My phone vibrated. It was a text from my brother, with this photo attached. “I’m in Columbus, Ohio, and look what I found!”
“What is it?” I texted back.
“I don’t know; I hoped you’d know!”
He’s not a car nut, but he knows I am. And he knew I’d go digging for answers.
In the mid-1950s Renault wanted to increase its market share in the United States. After talking with its U.S. dealers, Renault came to believe that it would need cars more tailored to American tastes. Moreover, although Volkswagen’s Karmann-Ghia wasn’t selling strongly in the United States, it was getting people into VW showrooms, which boosted Beetle sales–and made a worried Renault wonder if that’s what was keeping buyers out of their U.S. showrooms.
Renault, which issued their rear-engined Dauphine in 1956, saw that they could do just what Volkswagen did–deliver a sporty car based on their everyday sedan. Like Volkswagen, Renault turned to Ghia to design the body.
At the same time the project was getting off the ground, Ghia was building a relationship with Chrysler through that company’s chief designer, Virgil Exner. Ghia asked Exner to help with the design, presumably to be sure it would strike the right notes with American buyers. Since Ex was all wrapped up with Chrysler, he introduced Ghia to his son, Virgil Exner, Jr., who designed the car based on Ghia’s design parameters.
Having also designed the Volkswagen with which this Renault would compete, Ghia was walking a tight line. Not wanting to sour its relationship with Volkswagen, Ghia turned to designer Pietro Frua and his company to pick up the ball. The waters get muddy at this point – it’s not entirely clear whether Ghia or Frua built this car’s prototypes. In any case, when Frua tried to talk with Renault about the prototypes, Renault wouldn’t respond because of their contract with Ghia, and Ghia wouldn’t respond to Renault because of its relationship with Volkswagen. So Frua took a prototype, which he badged Dauphine GT, to the 1958 Geneva Auto Show, hoping to sell the design to another manufacturer. He got everyone’s attention; by the opening of that year’s Paris auto show, things had been sorted out and the car stood alongside the other Renaults.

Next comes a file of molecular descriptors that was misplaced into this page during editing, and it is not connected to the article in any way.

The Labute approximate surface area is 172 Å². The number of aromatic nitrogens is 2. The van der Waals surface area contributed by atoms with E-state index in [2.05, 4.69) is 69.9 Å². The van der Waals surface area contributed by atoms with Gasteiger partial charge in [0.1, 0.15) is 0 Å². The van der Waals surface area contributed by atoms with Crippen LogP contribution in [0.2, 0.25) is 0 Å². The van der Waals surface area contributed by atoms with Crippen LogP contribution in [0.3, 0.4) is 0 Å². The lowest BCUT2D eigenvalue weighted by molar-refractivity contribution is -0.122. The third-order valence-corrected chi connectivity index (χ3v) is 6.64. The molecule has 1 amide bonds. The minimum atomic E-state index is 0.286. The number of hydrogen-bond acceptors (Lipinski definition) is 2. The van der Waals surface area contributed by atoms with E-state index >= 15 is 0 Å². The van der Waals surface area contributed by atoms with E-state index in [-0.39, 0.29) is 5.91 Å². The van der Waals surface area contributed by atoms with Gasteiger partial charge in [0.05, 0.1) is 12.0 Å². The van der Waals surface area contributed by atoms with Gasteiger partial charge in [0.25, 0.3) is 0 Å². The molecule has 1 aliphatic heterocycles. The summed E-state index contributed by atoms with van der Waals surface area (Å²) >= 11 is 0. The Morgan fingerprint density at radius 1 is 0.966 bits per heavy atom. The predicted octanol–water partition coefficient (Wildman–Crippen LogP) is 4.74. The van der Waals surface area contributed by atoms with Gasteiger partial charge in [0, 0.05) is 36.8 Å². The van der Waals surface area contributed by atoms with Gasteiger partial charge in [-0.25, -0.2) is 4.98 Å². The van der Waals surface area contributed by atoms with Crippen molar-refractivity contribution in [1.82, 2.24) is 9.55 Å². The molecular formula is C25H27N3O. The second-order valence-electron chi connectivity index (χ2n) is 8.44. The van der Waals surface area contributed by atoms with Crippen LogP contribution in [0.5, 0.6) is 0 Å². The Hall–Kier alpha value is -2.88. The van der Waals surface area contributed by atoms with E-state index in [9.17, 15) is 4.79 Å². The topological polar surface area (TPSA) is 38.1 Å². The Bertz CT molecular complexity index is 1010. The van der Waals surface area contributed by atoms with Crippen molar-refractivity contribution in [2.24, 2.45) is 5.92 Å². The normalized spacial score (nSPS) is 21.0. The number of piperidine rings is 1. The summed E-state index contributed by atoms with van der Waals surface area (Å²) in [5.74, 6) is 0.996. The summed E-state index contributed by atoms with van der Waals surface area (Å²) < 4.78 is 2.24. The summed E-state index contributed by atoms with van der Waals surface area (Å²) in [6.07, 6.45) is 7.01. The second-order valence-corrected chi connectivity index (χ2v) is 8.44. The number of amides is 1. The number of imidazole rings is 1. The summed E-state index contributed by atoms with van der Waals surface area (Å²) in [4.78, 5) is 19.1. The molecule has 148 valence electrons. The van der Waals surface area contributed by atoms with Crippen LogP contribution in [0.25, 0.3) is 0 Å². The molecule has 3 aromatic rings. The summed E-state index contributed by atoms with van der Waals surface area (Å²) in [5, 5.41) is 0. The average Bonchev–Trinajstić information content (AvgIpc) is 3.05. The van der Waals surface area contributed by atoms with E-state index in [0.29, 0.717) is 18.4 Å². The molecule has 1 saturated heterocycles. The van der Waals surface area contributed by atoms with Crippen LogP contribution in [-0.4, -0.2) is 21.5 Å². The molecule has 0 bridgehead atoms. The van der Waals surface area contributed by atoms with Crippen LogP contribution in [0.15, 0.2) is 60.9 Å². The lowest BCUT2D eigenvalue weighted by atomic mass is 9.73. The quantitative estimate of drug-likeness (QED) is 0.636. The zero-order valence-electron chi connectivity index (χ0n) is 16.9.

From the start, this car would wear two names: “Caravelle” in English-speaking markets, and “Floride” everywhere else. In 1959, it went on sale in two body styles: a coupe, and a ragtop with or without a removable hardtop.
The Floride/Caravelle continued through 1962, when the Dauphine platform was discontinued. Of course, the Dauphine continued to be sold in many markets, but Renault was moving on domestically. The new Renault 8 would provide the underpinnings for the car, which would henceforth be badged “Caravelle” worldwide. The body got some design tweaks, most notably a new hardtop roof line that allowed more headroom for rear-seat passengers. Renault turned to Frua to do the work, but when Frua claimed full credit for the updated design, Ghia got hot about it, things got nasty, lawyers became involved and billable hours ensued.
But enough about the drama surrounding this car. The Floride/Caravelle saw many mechanical improvements during its lifetime that probably made it more satisfying to drive. While the 1959 base engine delivered but 30 horsepower, by the time production ended in 1968 you could get a 58-hp Caravelle. Disc brakes all around became standard in 1962, and Renault even improved the interior a couple of times to make it more comfortable.
The last U.S. Caravelles were sold in 1967. After selling only 117,000 of them worldwide, Renault decided that their Karmann-Ghia fighter just wasn’t competitive anymore. Although the K-G went on to become a cult classic, the Caravelle remains pretty much forgotten. But someone in Columbus, Ohio certainly loves this one.